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How to Orient Bottles for Filling
Simple mechanical steps automatically position empty bottles upright on an infeed conveyor. Here’s how.
John R. Henry
December 9, 2022
2 Min Read
Image courtesy of John R. Henry, Changeover.com
Bottle orienters are used to unload bottles supplied in bulk in a box or bag onto on a conveyor and standing upright. There are six to eight common types of operations to do this. One, for example, uses a hook to orient the bottles. Hook orienters have the advantage of high speed, mechanical simplicity, and an ability to work well on different bottle sizes and styles.
Most bottle orienters start with a hopper into which bottles are dumped. Hoppers should be at floor level for ease of loading. They should be sized to hold multiple bags or boxes of bottles. This reduces the need for constant operator attention.
The hopper discharges the bottles into a bowl feeder. This consists of a rotating plastic disk at the bottom of a bowl. The disk has a step or channel in the outer edge slightly larger than the bottle diameter. Stationary guides and sometimes motorized paddles guide the bottles into the channel lengthwise.
Bottles exit tangential to the disk. At this point they are all horizontal, long dimension with flow and neck leading or trailing at random. Side belts, running slightly faster than the disk, capture the bottles as they exit. The increased speed creates a gap between bottles. (See image at top of page.)
The side belts carry the bottle into a spring-loaded hook. If neck leading, the hook catches it, pulling it over as the bottle goes past. A roller lays it down neck trailing. When the base is leading, the hook rides over it, letting it continue through without any change in orientation.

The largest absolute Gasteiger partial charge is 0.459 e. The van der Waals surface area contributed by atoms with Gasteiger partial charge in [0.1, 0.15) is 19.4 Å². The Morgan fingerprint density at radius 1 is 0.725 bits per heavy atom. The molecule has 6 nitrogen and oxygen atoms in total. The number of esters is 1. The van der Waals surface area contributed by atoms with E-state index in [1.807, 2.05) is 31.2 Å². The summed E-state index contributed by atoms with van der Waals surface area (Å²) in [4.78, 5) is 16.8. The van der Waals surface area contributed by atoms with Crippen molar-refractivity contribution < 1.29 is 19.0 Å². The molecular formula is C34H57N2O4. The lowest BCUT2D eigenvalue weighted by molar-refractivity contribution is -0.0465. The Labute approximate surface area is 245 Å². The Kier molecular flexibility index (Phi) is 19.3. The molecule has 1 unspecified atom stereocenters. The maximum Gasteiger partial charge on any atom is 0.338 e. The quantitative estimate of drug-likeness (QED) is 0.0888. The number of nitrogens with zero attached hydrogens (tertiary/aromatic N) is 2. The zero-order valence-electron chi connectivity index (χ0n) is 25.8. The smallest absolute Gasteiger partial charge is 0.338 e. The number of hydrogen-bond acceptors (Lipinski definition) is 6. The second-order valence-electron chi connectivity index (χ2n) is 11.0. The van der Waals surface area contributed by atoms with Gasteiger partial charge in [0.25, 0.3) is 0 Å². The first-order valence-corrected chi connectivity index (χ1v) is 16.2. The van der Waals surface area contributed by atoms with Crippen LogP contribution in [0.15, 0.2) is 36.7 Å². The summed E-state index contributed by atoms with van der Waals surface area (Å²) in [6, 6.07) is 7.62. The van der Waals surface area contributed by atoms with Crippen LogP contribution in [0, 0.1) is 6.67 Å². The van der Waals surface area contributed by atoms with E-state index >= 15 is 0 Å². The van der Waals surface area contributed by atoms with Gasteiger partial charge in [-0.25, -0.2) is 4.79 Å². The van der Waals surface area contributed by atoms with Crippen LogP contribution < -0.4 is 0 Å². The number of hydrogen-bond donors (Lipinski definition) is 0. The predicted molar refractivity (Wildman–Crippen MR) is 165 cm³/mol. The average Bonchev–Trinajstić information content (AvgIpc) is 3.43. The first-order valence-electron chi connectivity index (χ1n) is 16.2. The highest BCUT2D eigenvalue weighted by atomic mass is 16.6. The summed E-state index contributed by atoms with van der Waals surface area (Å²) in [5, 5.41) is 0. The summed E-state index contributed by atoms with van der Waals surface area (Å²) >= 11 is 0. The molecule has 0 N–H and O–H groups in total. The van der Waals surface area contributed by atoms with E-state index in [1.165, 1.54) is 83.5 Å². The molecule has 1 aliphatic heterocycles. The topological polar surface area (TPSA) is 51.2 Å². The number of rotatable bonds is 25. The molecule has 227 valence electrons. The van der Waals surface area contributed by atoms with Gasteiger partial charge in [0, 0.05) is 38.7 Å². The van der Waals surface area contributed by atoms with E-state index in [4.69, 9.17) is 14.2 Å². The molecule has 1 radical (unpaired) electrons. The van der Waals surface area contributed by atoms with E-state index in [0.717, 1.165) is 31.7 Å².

Bottles then are carried into the standup block. This trips them upright for the next packaging step.
It’s easy when you know.
Find out more about bottle orienting, cleaning, and line loading. It’s all in Chapter 2 of my Packaging Machinery Handbook. Other chapters cover filling, flexible packaging, coding, and all commonly used packaging machinery. The complete table of contents and chapter samples can be found at http://www.packmachbook.com/handbooksample.pdf. Purchase the Handbook on Amazon at https://amzn.to/3kr4qj7.
About the Author(s)
Known as the Changeover Wizard, John R. Henry is the owner of Changeover.com, a consulting firm that helps companies find and fix the causes of inefficiencies in their packaging operations. He has written the book, literally, on packaging machinery (www.packmachbook.com) and is the face and personality behind packaging detective KC Boxbottom, the main character in popular articles on the Packaging Digest website. He can be contacted at [email protected].
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